Google Chrome sandboxes Flash for more secure browsing
That's one big advantage to Google Chrome's internal Flash plug-in. Since updates are delivered silently in the background to users, the internal plug-in is always up-to-date. This keeps everyone as safe as possible, but Chrome offers one more way to protect its users: sandboxing. By running unfamiliar Web code in its isolated sandbox, Chrome can execute that code in a safe environment -- where it can't harm your operating system.
Back when Google first announced internal Flash, one of their stated goals was "to further protect users by extending Chrome's 'sandbox' to web pages with Flash content." According to revision 66022, Google is making good on their promise. Sandboxed Flash is now supported in the Chromium source code, and should be available to Windows users of Canary and Chrome Dev very soon. A quick look through the source code seems to indicate that Chrome can sandbox not only its own internal Flash plug-in, but also the traditional Adobe version -- as long as it's version 10.1.103.19 or better.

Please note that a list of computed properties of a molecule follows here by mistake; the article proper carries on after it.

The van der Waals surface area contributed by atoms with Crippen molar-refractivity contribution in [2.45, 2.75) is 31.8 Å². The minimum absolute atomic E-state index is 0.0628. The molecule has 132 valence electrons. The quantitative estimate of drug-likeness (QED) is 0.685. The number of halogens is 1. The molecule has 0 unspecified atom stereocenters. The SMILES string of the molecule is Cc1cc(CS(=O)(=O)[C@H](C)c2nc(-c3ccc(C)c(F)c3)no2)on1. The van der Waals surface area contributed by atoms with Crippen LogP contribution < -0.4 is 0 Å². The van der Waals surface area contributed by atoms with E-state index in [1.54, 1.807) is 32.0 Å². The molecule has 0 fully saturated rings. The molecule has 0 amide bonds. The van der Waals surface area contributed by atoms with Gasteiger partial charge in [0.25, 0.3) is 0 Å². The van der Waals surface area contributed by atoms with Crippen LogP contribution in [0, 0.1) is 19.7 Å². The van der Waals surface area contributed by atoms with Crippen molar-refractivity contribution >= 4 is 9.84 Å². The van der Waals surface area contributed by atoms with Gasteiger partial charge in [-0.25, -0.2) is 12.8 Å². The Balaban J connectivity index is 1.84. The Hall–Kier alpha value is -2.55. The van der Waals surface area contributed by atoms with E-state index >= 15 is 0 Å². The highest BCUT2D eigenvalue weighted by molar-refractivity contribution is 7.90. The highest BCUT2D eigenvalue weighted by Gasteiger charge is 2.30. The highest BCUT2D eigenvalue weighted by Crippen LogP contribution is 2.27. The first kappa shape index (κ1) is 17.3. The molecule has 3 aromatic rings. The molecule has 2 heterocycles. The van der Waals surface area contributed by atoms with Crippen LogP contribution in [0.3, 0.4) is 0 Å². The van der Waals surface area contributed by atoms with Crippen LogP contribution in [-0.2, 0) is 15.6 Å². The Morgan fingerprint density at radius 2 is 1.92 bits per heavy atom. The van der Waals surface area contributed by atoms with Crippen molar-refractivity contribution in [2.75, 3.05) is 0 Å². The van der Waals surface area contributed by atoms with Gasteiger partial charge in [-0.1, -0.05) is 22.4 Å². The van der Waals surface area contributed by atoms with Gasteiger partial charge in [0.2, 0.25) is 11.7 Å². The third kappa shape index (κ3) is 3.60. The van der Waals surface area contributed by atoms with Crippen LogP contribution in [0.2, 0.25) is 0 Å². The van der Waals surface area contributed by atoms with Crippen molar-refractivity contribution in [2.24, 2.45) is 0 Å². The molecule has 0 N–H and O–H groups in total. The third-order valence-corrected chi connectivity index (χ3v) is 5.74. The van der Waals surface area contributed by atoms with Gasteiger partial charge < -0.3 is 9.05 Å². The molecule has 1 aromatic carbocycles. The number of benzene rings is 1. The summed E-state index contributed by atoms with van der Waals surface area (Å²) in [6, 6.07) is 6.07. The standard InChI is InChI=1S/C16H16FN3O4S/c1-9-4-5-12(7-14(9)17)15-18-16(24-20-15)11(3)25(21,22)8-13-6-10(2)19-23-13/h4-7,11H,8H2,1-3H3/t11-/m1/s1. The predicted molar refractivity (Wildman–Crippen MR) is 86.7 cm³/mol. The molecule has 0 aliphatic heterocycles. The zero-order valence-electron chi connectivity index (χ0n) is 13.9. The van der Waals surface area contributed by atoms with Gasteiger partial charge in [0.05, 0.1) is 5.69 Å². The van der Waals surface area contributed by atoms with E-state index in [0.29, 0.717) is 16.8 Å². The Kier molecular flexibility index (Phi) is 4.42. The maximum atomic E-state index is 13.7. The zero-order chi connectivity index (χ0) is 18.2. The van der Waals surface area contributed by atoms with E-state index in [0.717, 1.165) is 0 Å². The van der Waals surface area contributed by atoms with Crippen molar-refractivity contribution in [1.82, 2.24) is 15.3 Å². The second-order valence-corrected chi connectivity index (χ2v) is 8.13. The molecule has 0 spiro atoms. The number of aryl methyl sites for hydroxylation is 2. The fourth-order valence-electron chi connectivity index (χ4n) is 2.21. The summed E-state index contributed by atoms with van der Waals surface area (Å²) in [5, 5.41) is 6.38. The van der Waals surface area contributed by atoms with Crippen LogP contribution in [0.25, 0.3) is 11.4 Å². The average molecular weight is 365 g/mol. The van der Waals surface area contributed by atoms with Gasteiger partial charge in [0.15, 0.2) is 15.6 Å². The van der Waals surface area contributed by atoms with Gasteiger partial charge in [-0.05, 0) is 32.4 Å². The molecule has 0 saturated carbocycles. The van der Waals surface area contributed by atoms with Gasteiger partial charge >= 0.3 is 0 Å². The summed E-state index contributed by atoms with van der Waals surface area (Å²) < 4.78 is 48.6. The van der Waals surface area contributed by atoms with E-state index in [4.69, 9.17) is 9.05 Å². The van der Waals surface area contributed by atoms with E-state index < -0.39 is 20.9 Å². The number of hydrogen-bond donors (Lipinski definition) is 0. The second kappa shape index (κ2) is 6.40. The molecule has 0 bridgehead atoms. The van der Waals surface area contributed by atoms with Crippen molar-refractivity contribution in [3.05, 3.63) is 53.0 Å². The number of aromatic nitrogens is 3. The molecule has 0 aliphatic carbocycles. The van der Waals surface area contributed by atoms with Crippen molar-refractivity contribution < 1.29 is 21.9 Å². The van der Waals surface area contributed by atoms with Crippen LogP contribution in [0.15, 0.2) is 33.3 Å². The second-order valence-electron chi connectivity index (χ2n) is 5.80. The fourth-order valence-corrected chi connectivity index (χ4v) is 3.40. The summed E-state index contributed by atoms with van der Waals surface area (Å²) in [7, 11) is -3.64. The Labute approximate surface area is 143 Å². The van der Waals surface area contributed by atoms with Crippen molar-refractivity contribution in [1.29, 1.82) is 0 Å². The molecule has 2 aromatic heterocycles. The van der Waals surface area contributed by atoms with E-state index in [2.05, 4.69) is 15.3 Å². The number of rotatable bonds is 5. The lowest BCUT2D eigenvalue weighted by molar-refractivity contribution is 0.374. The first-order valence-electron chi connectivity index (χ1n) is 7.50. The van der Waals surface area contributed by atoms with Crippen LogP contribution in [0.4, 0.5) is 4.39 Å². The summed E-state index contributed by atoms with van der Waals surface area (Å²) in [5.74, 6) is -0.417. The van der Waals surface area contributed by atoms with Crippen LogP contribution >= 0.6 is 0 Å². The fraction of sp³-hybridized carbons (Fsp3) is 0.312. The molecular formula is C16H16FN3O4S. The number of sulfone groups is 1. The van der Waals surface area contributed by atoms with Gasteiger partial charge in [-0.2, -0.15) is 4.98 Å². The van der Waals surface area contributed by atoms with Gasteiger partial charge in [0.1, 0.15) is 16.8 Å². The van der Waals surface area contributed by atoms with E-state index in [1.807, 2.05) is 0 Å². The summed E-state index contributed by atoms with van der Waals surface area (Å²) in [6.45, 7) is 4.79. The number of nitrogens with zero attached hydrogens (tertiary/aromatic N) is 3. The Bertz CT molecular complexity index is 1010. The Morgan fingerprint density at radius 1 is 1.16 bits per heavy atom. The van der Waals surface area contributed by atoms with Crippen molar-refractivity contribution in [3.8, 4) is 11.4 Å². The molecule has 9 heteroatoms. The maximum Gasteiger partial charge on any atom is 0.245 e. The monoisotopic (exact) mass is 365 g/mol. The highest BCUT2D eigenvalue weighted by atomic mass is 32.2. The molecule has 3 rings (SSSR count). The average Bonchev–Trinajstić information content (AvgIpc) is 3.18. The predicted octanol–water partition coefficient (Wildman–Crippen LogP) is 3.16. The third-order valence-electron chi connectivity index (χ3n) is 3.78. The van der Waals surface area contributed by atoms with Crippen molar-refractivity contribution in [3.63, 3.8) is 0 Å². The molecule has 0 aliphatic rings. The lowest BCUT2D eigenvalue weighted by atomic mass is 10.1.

This is great news for Chrome users. It was already an incredibly difficult browser to exploit, and sandboxing Flash will add another layer of armor to its defenses.